Under Nebraska Law, covenant not to compete is an asset of a corporation which passes by operation of law to a successor corporation as the result of a merger, regardless of whether the agreement would otherwise be assignable. AON Consulting, Inc. v. Midlands Fin. Benefits, Inc. 748 N.W.2d 626, 639 (Neb. 2008). Thus, the fact that your first employer merged with its competitor does not alter the fact that the covenant is likely to some extent enforceable.
Nebraska courts look at the following issues to determine whether a covenant not to compete is valid: whether the restriction is "(1) reasonable in the sense that it is not injurious to the public, (2) not greater than is reasonably necessary to protect the employer in some legitimate interest, and (3) not unduly harsh and oppressive on the employee." Id. at 638. Here, application of the non-competition agreement to include the entire US would be unduly harsh and oppressive and against public policy
. In the employment context, the validity of a covenant not to compete aimed at preventing a former employee from unfairly appropriating customer goodwill is no greater than reasonably necessary only if it restricts the former employee from working for or soliciting the former employer's clients or accounts with whom the former employee actually did business and had personal contact. The Supreme Court of Nebraska applies this test strictly.
Thus, a court would likely strike down the agreement as overly broad, or reduce the area of competition as to an area which is more reasonably limited in geographic coverage. It is more likely that they will strike it down as Nebraska law does not favor rewriting an agreement to make it enforceable. H & R Block Tax Servs. v. Circle A Enters., 693 N.W.2d 548 (Neb. 2005).
If this clause is to be interpreted under Nebraska law, you have a good chance to actually "bust" the clause.
However, you've stated that Delaware law is applicable, so it is actually a question of what the law of Delaware is on non-competition agreements.
Under Delaware law, the merger does not affect the validity or applicability of the non-competition agreement. In Delaware the court look to whether the covenant is supported by an exchange of adequate consideration. All Pro Maids, Inc. v. Layton, 2004 WL(NNN) NNN-NNNNat *2 (Del Ch. 2004)(citing Research & Trading Corp v. Pfuhl, 1992 WL 345465 at *9 (Del Ch. 1992)). Contracts in restraint of competition are, however, subject to some special requirements. To wit, a covenant not to compete must be reasonable in geographic scope and temporal duration, must advance a legitimate economic interest of the party seeking its enforcement, and must survive a balancing of the equities in order to be enforceable. Tristate Courier, 2004 Del. Ch. LEXIS 43, 2004 WL 835886, at *10 & n.126.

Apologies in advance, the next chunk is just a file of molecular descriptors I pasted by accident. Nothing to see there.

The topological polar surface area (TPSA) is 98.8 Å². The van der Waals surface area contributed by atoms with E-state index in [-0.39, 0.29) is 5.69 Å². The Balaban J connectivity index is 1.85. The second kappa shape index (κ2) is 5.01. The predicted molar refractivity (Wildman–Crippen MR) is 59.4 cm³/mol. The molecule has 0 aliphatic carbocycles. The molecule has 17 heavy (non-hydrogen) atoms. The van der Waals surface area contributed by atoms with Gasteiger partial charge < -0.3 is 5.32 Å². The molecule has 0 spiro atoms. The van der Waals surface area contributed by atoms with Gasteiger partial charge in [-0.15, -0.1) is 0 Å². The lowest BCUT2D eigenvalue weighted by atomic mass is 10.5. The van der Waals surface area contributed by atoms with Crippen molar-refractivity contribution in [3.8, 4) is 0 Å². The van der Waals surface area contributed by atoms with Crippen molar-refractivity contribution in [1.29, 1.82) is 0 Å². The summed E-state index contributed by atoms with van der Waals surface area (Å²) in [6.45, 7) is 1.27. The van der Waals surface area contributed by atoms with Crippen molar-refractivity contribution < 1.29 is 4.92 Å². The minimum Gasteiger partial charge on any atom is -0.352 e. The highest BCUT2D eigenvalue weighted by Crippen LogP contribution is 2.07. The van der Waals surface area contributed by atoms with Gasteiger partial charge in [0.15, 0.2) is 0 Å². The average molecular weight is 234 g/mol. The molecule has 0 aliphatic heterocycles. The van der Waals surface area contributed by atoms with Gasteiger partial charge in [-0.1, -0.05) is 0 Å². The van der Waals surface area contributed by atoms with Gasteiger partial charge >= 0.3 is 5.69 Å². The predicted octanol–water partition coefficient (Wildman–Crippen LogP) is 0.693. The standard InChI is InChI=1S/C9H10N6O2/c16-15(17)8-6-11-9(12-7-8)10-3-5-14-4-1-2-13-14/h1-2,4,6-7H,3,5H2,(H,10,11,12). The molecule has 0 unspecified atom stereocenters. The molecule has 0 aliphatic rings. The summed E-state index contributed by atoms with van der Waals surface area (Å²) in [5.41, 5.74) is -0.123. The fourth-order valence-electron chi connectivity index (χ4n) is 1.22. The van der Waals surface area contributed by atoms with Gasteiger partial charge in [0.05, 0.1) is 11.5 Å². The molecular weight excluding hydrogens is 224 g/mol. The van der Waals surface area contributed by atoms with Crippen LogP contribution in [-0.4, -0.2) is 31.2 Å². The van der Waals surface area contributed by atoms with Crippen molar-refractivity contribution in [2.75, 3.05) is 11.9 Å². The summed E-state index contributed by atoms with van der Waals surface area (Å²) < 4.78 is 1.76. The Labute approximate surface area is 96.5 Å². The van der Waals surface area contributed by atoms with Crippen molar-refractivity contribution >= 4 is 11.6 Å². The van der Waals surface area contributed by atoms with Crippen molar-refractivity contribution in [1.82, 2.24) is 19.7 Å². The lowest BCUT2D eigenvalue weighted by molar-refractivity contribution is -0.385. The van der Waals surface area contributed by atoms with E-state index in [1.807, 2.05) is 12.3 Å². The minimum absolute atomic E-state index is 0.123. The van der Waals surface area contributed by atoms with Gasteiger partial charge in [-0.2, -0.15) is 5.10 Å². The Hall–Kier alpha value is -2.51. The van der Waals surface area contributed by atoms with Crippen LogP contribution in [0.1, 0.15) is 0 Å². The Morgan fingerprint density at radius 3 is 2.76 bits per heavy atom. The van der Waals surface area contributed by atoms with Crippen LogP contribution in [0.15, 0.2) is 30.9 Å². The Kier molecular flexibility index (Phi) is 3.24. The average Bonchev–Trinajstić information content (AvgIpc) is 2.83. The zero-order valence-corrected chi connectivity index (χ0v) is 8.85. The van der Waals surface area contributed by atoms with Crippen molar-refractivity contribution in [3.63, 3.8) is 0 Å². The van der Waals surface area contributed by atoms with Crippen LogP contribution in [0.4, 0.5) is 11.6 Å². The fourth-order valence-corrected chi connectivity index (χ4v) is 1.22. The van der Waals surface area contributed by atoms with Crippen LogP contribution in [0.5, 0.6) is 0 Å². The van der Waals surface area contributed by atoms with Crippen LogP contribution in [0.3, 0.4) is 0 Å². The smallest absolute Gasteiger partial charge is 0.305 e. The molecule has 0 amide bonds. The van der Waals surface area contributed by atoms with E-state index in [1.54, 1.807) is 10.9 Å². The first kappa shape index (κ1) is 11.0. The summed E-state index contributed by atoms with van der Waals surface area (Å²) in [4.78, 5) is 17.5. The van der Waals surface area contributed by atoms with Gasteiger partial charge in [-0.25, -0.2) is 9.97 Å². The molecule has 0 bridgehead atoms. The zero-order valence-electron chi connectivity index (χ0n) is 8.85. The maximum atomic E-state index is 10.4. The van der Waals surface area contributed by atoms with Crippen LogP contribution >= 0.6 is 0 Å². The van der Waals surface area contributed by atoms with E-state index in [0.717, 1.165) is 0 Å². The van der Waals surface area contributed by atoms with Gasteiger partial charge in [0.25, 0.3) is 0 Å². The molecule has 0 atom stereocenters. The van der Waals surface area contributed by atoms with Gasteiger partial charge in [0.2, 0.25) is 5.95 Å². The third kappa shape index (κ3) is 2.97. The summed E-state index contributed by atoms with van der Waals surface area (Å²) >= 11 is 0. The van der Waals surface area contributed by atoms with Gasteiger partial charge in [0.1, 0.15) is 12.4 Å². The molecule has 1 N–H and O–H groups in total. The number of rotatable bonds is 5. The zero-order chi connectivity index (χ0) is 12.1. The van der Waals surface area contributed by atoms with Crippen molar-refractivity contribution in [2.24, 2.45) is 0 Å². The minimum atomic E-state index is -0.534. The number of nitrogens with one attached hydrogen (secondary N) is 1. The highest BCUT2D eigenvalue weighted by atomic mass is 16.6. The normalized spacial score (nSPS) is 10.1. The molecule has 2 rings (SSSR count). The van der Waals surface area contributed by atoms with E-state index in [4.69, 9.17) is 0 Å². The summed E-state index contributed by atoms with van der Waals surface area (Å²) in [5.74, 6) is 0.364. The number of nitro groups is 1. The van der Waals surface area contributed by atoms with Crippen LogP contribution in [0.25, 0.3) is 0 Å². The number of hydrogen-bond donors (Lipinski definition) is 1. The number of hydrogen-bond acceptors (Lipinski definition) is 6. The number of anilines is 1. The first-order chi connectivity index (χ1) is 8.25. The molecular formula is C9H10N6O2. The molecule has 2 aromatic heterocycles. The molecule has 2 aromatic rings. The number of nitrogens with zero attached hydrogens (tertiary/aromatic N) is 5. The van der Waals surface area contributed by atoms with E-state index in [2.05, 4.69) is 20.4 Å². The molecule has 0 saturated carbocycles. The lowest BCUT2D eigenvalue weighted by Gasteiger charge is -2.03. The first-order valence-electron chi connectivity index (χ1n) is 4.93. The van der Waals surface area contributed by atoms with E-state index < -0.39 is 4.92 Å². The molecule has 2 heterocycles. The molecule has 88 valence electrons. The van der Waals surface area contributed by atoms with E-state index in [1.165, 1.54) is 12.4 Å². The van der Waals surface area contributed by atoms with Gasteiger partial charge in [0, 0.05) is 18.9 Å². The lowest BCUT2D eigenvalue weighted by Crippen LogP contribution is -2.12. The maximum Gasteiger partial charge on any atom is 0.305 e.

You stated that you received a two week severance, this could be seen as independent consideration for the non-competition agreement (and has been interpreted as such by both Nebraska and Delaware courts). Significantly, under Delaware law:
"The reasonableness of a geographical limitation in a non-competition agreement should not be judged merely in terms of absolute physical distances. The purpose of such a covenant is to protect an employer's goodwill in a given market. If this market, or more accurately, the employer's customer base, extends throughout the nation, or indeed even internationally, and the employee would gain from the employment some advantage in any part of that market, then it is appropriate that an employee subject to a non-competition agreement be prohibited from soliciting those customers on behalf of a competitor regardless of their geographic location."
Del. Express Shuttle, v. Older, 2002 Del Ch. LEXIS 124 (Del Ch. 2002).
In Delaware Express Shuttle, the employee worked for the service until he was asked to resign. He signed a negotiated non-competition agreement and went to work in his previously-owned travel agency. However, he purchased a competing shuttle service and expanded that aspect of the business, which he built up with the service's former customers. The service brought an action and the court concluded that defendants did in fact violate the terms of the unambiguous non-competition agreement and that none of the equitable defenses raised had merit. An injunction against further competition with the service for a reasonable period of time and area was issued, and a small damage award was made. Although the customer list was misappropriated by defendants, the court held that the list did not constitute a trade secret under the Act because it consisted of public information. However, further use thereof was enjoined. The court awarded nominal damages based on defamatory remarks made by defendants that the service was heading into bankruptcy. All other defamation claims as well as claims regarding tortious interference with existing or prospective business relationships were rejected.
So, the question of whether the entire nation would be too large of a geographic area which bars you from competing would be a question of fact which the court must answer. It would depend on whether your ex-employer has a legitimate interest in keeping you from acting in the entire nation and whether your new job is actually in competition with them or causes them any loss.
This being the case, do you believe that you could obtain a release from your ex-employer on this non-competition agreement if you continue with the non-solicitation agreement, in order for you to be able to get employment in your field elsewhere?